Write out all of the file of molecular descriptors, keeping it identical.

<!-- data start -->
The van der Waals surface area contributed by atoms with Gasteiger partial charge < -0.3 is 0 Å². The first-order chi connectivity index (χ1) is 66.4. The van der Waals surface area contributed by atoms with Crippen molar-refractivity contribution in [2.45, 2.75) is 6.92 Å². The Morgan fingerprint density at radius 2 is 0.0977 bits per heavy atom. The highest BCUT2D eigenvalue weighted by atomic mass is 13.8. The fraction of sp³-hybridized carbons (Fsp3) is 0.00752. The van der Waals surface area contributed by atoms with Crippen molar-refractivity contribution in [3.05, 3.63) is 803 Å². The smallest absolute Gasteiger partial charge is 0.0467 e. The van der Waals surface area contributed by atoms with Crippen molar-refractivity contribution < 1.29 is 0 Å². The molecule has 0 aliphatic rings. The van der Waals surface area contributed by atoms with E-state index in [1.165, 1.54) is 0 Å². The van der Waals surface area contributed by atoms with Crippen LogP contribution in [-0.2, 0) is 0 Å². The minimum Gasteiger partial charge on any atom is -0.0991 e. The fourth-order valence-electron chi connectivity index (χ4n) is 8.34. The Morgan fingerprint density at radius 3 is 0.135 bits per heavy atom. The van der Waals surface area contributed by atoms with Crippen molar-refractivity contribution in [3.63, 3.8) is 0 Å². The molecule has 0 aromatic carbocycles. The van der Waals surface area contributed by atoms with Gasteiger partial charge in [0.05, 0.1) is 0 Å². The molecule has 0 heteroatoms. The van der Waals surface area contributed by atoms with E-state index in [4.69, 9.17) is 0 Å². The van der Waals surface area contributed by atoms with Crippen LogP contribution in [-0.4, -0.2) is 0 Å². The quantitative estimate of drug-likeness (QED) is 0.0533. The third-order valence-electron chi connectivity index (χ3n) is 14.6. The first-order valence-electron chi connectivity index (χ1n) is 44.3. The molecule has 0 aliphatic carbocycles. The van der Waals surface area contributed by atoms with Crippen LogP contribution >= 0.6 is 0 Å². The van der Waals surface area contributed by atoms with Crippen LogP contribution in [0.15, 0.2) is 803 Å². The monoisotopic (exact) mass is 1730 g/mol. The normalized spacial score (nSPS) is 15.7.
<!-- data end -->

The van der Waals surface area contributed by atoms with Gasteiger partial charge < -0.3 is 0 Å². The first-order chi connectivity index (χ1) is 66.4. The van der Waals surface area contributed by atoms with Crippen molar-refractivity contribution in [2.45, 2.75) is 6.92 Å². The Morgan fingerprint density at radius 2 is 0.0977 bits per heavy atom. The highest BCUT2D eigenvalue weighted by atomic mass is 13.8. The fraction of sp³-hybridized carbons (Fsp3) is 0.00752. The van der Waals surface area contributed by atoms with Crippen molar-refractivity contribution in [3.05, 3.63) is 803 Å². The smallest absolute Gasteiger partial charge is 0.0467 e. The van der Waals surface area contributed by atoms with Crippen molar-refractivity contribution < 1.29 is 0 Å². The molecule has 0 aliphatic rings. The van der Waals surface area contributed by atoms with E-state index in [1.165, 1.54) is 0 Å². The van der Waals surface area contributed by atoms with Crippen LogP contribution in [-0.2, 0) is 0 Å². The minimum Gasteiger partial charge on any atom is -0.0991 e. The fourth-order valence-electron chi connectivity index (χ4n) is 8.34. The Morgan fingerprint density at radius 3 is 0.135 bits per heavy atom. The van der Waals surface area contributed by atoms with Crippen molar-refractivity contribution in [3.63, 3.8) is 0 Å². The molecule has 0 aromatic carbocycles. The van der Waals surface area contributed by atoms with Gasteiger partial charge in [0.05, 0.1) is 0 Å². The molecule has 0 heteroatoms. The van der Waals surface area contributed by atoms with E-state index in [4.69, 9.17) is 0 Å². The van der Waals surface area contributed by atoms with Crippen LogP contribution in [-0.4, -0.2) is 0 Å². The quantitative estimate of drug-likeness (QED) is 0.0533. The third-order valence-electron chi connectivity index (χ3n) is 14.6. The first-order valence-electron chi connectivity index (χ1n) is 44.3. The molecule has 0 aliphatic carbocycles. The van der Waals surface area contributed by atoms with Crippen LogP contribution >= 0.6 is 0 Å². The van der Waals surface area contributed by atoms with Crippen LogP contribution in [0.15, 0.2) is 803 Å². The monoisotopic (exact) mass is 1730 g/mol. The normalized spacial score (nSPS) is 15.7.